SYDNEY The yen nursed losses early on Monday, having retreated from its highest in over a year as a rally in European and U.S. stocks late last week dulled demand for the safe-haven currency.
But there was not much follow-through yen selling in Asia yet as investors kept a nervous eye on Chinese financial markets, which reopen after a week-long holiday.
The dollar was up a touch at 113.64 yen, having pulled away from a 15-month trough just under 111.00. The euro fetched 127.61 yen, up from a 2-1/2 year low of 125.795.
"The China equity market's reaction to last week's turmoil as well as the degree, if any, of a lower USD/CNY fixing could set the tone for the week," said Rodrigo Catril, FX strategist at National Australia Bank.
Adding to the suspense is China's trade data due later in the day. A disappointing outcome could easily re-ignite flight-to-safety flows.
Perhaps in an effort to head off any adverse reaction from Chinese investors, central bank governor Zhou Xiaochuan said there was no basis for the yuan to keep depreciating.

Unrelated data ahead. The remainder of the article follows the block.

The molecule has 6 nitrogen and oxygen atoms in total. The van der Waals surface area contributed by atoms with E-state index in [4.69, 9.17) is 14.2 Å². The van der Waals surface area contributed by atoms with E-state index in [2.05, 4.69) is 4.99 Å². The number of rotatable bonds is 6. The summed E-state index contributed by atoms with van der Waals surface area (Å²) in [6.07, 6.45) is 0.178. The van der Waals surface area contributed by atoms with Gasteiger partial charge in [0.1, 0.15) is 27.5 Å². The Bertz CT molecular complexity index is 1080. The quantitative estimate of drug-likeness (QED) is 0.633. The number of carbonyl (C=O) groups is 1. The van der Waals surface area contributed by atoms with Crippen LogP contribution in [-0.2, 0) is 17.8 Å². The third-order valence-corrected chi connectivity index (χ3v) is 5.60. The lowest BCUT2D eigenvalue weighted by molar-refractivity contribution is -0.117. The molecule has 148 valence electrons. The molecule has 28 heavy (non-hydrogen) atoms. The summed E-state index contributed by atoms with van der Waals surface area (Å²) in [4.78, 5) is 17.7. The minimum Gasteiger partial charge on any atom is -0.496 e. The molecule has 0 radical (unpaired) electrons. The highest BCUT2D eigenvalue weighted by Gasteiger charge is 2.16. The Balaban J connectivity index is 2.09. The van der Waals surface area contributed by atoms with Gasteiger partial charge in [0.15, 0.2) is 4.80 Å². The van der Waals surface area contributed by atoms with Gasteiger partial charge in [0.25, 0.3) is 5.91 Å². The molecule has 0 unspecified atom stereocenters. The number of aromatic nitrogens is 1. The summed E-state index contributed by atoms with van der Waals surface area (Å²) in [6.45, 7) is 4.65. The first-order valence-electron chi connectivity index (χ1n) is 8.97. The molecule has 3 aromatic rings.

In the well-timed interview, carried in the Chinese financial magazine Caixin over the weekend, Zhou also said China would keep the yuan basically stable versus a basket of currencies while allowing greater volatility against the U.S. dollar.
For now though, investors were still soothed by a welcome bounce in U.S. consumer spending last month, which offered hope the economy was picking up after slowing to a crawl at the end of 2015.
The data helped the greenback regain some ground versus the euro. The common currency was last at $1.1233, having slipped from a 3-1/2 month peak of $1.1377.
Commodity currencies put in a mixed performance. The Australian dollar kept its head above 71 U.S. cents, while the kiwi was at $0.6625, having slipped from Friday's high of $0.6740.
(Reporting by Ian Chua; Editing by Eric Meijer)